One of her most recognized works, Mona Leo, is a copy of the Mona Lisa overlaid with a cross section of Leonardo da Vinci’s self-portrait. Despite the collage-quality, the features match up in an astonishing way. To show that the juxtaposition was not mere computer hocus pocus and trickery, she used the machine to measure details previously lost on generations of art admirers and historians. Everything from the contours of the forehead, the angles of the eyes, the tilt of the head, the breadth of the nose, all these were suddenly available in unprecedented detail. Schwartz used these newly-illuminated dimensions to theorize that there was no lost woman behind the Mona Lisa, that it was Leonardo himself with the coy, enigmatic smile.

Some say Lillian Schwartz cracked the mystery of the puzzling beauty’s identity. But of course, it wasn’t only beauty Schwartz was after. She used the computer to analyze the angles of ugliness, and in the process created the awesomely niche “library of grotesques.” Using a computer, Schwartz broke down the dimensions of each of Leonardo’s grotesque heads and used the data to examine what proportions da Vinci played with and what proportions we have an aversion to. Then by isolating these features and creating a bank of the grotesque, Schwartz made her own Mr. Potato Head of monstrosity, with endless options for toying and swapping fugly features.

All her work is startling, but perhaps this is the central most startling aspect of all – that a new medium, one that seems so futuristic and divorced from century-old processes, could be as forward-looking as it could look behind. Of course, we know this now that computers can be whatever we ask them to be. But Schwartz’s diverse body of work shows that range of possibility exists within a single discipline and a single artist.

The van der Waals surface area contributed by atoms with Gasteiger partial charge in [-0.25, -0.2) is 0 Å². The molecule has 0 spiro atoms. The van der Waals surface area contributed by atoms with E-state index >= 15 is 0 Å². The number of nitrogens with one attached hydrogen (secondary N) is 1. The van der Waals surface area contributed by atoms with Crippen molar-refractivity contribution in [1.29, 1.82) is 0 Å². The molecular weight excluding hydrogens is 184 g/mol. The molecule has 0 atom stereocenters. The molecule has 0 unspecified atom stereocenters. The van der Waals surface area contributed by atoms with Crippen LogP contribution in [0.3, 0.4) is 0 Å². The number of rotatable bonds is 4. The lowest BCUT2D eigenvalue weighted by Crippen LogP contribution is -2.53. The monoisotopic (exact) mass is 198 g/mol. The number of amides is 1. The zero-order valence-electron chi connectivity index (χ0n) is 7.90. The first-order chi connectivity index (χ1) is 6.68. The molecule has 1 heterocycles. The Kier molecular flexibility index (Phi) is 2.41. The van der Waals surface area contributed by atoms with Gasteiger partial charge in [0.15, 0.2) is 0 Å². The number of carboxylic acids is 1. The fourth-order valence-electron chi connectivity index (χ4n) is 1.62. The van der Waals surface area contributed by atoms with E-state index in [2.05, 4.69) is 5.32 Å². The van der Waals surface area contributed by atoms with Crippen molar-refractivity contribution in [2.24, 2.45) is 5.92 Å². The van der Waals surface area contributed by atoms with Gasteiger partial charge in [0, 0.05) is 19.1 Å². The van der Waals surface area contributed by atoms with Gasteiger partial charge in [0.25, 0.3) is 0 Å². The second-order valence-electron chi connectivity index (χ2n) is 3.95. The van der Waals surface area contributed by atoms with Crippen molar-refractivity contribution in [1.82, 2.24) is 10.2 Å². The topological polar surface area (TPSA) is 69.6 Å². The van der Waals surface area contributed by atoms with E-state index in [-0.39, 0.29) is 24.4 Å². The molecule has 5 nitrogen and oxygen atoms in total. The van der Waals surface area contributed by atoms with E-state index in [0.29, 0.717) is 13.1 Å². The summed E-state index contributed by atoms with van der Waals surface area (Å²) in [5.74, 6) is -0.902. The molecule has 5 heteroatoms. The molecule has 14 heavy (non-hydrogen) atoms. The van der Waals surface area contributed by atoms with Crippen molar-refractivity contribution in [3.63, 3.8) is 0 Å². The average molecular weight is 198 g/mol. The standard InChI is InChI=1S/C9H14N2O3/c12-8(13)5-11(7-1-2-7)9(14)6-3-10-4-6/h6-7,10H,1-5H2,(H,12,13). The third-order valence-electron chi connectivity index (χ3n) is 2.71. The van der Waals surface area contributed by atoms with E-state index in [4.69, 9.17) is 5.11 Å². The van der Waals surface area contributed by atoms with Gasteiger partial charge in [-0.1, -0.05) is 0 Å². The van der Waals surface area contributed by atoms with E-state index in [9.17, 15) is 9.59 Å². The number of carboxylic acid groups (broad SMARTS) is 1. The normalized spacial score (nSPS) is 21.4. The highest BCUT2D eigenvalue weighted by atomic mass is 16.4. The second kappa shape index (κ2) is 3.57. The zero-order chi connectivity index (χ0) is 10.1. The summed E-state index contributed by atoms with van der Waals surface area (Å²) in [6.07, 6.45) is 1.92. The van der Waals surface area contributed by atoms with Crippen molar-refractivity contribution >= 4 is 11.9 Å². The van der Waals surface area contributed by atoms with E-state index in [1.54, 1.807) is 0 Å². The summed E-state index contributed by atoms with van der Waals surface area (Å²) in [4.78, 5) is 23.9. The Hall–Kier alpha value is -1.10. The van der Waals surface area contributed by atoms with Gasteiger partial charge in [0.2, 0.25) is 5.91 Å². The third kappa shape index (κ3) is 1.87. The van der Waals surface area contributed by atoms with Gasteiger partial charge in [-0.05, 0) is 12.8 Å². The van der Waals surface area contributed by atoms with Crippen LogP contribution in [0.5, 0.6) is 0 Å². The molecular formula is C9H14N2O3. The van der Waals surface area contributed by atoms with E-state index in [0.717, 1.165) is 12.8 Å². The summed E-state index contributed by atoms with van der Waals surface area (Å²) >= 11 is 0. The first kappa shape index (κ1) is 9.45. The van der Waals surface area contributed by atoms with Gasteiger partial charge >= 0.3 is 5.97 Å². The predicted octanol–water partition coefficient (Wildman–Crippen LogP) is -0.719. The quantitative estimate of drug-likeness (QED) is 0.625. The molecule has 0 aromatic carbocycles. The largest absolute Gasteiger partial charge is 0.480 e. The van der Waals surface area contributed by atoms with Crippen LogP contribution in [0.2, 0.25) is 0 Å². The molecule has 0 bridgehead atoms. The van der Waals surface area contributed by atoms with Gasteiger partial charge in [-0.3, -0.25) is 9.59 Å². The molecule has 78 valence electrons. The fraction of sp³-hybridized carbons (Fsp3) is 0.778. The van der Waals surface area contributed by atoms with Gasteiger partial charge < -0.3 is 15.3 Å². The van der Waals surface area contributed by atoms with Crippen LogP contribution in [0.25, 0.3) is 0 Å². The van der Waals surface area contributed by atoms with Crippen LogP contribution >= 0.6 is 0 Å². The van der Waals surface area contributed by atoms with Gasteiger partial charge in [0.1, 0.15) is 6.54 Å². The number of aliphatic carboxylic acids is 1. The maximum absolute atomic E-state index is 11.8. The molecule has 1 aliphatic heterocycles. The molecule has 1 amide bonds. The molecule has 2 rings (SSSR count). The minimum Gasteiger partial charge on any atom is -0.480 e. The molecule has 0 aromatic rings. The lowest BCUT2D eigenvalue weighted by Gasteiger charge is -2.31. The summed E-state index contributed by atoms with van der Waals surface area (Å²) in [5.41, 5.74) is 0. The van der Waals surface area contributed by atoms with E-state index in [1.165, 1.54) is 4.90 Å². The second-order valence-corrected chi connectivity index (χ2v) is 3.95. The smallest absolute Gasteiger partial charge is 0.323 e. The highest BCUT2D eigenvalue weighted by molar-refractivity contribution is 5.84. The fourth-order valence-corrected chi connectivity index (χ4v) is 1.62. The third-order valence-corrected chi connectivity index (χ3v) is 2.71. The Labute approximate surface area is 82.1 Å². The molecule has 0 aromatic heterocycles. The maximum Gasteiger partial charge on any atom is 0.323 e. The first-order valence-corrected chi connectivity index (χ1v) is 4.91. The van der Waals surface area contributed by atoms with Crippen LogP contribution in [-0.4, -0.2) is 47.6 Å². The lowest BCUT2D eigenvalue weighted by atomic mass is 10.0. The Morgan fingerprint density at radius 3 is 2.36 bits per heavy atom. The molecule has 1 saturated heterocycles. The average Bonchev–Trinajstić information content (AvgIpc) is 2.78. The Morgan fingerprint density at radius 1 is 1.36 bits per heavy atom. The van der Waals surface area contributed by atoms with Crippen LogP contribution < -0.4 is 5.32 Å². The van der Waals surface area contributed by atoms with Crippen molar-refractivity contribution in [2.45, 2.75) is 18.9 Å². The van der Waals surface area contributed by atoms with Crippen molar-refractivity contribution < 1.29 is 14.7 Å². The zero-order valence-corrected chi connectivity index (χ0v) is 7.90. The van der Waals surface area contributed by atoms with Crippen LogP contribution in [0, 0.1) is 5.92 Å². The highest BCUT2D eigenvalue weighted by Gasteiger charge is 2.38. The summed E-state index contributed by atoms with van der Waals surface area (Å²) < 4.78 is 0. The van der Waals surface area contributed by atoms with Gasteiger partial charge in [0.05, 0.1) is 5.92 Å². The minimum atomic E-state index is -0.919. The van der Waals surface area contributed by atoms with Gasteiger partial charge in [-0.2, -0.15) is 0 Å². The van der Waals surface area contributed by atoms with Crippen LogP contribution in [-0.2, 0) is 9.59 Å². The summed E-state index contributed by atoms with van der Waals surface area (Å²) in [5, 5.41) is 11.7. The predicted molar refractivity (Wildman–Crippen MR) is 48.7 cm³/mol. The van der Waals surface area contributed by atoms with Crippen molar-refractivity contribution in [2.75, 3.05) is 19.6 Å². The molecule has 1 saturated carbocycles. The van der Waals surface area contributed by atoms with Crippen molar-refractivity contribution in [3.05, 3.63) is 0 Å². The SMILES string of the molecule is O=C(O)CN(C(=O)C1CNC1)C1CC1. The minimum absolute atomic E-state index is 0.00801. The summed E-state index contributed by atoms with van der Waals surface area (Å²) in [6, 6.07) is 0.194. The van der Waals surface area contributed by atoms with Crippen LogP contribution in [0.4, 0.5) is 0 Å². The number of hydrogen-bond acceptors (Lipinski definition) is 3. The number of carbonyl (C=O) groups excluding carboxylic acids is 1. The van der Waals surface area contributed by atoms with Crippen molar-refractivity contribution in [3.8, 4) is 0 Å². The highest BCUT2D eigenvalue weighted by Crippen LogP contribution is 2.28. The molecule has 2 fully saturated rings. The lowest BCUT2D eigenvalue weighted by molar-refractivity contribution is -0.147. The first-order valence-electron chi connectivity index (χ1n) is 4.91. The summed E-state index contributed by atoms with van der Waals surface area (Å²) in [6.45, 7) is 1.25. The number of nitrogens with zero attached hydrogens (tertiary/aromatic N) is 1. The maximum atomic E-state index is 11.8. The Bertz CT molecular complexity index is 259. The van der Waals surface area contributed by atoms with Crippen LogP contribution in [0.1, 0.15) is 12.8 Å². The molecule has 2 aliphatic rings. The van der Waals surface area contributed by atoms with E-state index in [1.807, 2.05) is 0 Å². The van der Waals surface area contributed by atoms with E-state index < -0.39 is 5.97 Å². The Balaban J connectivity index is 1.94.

Schwartz wasn’t the only artist to have discovered the utility and creative freedom of computers at the time. Around the world, artists like Vera Molnar from Hungary and Manfred Mohr in Paris were experimenting with computers as an artistic tool. Much of the work of these and other contemporaries focused on using the computer to fracture or mutate common geometric shapes. As Molnar said of the device, "Proceeding by small steps, the painter is in a position to delicately pinpoint the image of dreams. Without the aid of a computer, it would not possible to materialize quite so faithfully an image that previously existed only in the artist's mind. This may sound paradoxical, but the machine, which is thought to be cold and inhuman, can help to realize what is most subjective, unattainable, and profound in a human being."